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John Bunyan - The People’s Pilgrim

John Bunyan - The People’s Pilgrim
By Peter Morden
ISBN: 9781853458361
Reviewed by Bob Holman

Peter Morden has written a lively and gripping account of the life of John Bunyan. Above all, he shows that Bunyan’s activities and teachings are as relevant today as they were in the 17th century.

John Bunyan Bunyan certainly was not born into prominence. Even his date of birth is uncertain - probably 1628. His illiterate father was a tinker in the village of Elstow.  His mother and oldest sister died in his teens and Bunyan enlisted as a soldier on the side of the Parliamentarians against the Royalists. The former were victorious, although there is no record of Bunyan fighting. It was probably at this time that he accepted the religious views of the Dissenters, those who worshipped outside of the Church of England.

By the early 1650s, he was married and attending a small church in Bedford. It was here that he found Christ as Lord and Saviour and, despite his lack of learning, was soon a preacher.  His wife’s name is not known, just that she died in in 1658. By this time the deposed monarchy was back and inflicting persecution on those who would not attend the  Church of England.  Despite the threats, Bunyan - much strengthened by his second wife, Elizabeth - refused to comply. In 1660, he was thrown into Bedford prison.

With no heat, no bed, meagre food, no prospect of release, it was a miserable existence. Morden does not hide the fact that Bunyan was liable to depression and writes, “It is little surprise that in such circumstances his depression returned” (p97). But he persevered in prayer, bible reading and worship and was revived. Morden points out that Christians today are also vulnerable to depression and require the support of other Christians.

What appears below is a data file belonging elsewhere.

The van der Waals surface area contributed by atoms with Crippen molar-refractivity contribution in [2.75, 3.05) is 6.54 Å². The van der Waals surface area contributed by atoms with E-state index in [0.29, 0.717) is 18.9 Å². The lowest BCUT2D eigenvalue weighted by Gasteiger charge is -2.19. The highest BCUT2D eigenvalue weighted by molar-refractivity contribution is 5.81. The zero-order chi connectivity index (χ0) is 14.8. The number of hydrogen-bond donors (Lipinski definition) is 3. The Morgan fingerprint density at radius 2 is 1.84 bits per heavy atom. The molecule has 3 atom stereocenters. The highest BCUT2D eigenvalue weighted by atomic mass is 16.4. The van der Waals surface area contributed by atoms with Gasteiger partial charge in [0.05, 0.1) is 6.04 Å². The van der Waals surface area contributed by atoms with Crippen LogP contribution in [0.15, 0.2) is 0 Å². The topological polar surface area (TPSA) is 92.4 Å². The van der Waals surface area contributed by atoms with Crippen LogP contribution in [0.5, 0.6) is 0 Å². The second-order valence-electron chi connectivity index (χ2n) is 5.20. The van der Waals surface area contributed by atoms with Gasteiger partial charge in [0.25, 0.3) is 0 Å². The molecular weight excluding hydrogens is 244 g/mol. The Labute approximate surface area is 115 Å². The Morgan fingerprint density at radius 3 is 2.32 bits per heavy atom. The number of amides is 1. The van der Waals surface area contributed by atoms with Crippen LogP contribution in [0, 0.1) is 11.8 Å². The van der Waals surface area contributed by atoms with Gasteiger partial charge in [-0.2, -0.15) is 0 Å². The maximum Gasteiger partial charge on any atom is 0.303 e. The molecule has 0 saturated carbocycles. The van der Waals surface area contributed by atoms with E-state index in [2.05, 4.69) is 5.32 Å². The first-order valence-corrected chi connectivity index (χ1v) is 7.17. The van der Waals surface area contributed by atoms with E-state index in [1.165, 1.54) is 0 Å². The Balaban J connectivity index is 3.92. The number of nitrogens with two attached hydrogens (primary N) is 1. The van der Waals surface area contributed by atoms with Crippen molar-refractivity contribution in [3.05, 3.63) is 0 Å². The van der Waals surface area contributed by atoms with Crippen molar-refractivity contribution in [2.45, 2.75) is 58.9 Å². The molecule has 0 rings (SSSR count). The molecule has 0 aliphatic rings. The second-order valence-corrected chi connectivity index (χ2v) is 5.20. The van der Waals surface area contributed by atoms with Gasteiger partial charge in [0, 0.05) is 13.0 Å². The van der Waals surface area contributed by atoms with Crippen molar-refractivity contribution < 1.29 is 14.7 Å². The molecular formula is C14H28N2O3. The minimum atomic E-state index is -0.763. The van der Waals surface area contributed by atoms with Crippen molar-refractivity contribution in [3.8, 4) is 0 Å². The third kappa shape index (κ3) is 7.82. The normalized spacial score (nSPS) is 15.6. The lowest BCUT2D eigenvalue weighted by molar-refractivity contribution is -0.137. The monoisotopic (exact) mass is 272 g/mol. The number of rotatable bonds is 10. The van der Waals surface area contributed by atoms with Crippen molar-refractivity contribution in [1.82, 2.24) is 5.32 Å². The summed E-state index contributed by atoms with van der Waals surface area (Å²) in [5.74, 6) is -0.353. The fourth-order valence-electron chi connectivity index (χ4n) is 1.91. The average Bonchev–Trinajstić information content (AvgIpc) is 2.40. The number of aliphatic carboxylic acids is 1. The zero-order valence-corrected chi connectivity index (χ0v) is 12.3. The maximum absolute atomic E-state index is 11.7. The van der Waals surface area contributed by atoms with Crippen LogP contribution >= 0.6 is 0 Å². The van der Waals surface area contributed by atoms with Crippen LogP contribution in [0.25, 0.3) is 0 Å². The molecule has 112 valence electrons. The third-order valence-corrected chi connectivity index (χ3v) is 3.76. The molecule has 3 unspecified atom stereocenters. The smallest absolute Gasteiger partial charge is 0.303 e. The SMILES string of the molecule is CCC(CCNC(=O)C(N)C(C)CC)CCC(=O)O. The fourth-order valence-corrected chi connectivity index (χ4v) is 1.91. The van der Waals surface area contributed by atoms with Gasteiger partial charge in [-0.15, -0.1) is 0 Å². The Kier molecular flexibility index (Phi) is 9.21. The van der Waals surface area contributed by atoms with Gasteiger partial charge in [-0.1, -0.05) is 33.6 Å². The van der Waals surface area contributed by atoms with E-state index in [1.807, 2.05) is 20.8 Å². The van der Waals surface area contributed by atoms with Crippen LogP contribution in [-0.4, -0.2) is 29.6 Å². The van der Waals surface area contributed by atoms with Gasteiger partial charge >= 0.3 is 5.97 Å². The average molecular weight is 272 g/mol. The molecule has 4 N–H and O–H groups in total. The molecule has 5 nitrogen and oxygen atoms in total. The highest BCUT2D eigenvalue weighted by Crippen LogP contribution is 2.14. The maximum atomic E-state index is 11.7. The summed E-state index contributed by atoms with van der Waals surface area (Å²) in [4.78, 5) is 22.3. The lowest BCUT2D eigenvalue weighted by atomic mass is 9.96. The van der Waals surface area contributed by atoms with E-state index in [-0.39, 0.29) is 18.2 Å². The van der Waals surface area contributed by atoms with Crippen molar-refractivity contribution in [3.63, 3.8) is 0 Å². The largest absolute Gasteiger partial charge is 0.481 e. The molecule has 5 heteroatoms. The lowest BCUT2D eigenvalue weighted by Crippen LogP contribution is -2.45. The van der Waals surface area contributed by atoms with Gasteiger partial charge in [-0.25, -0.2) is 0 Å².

Oddly enough, prison also proved a blessing. He had time to write. Grace Abounding and The Holy City were amongst those published. He also wrote much of his most famous book, The Pilgrim’s Progress, although not published until after his release. It has appeared in over 200 different languages and, after the bible, is probably the world’s most printed book.

Released from prison in 1672, Bunyan had already been called as pastor to the Bedford church. His reputation as an author and his powerful preaching led to invitations to speak all over the country. In 1688, he rode on horseback through heavy rain to a preaching engagement in London. He caught influenza or pneumonia and Morden records, “His vigorous constitution had been weakened by many years of travelling in all weathers, not to mention the ravages of his time in prison. Nearly 60 years of age, he was unable to throw off the illness” (p177). He died in 1688.

Professor Christopher Hill, a Marxist who writes about Bunyan’s readiness to break certain laws, has to admit that “his first priority was to be able to worship and to preach according to what he believed to be God’s will” (A Tinker and a Poor Man, Norton, 1988, p15). In addition, as Morden makes clear, Bunyan never pursued wealth, spend his time with ordinary people and preached the gospel to the poor and needy. The church needs people like him today.

Bob Holman is a member of Easterhouse Baptist Church

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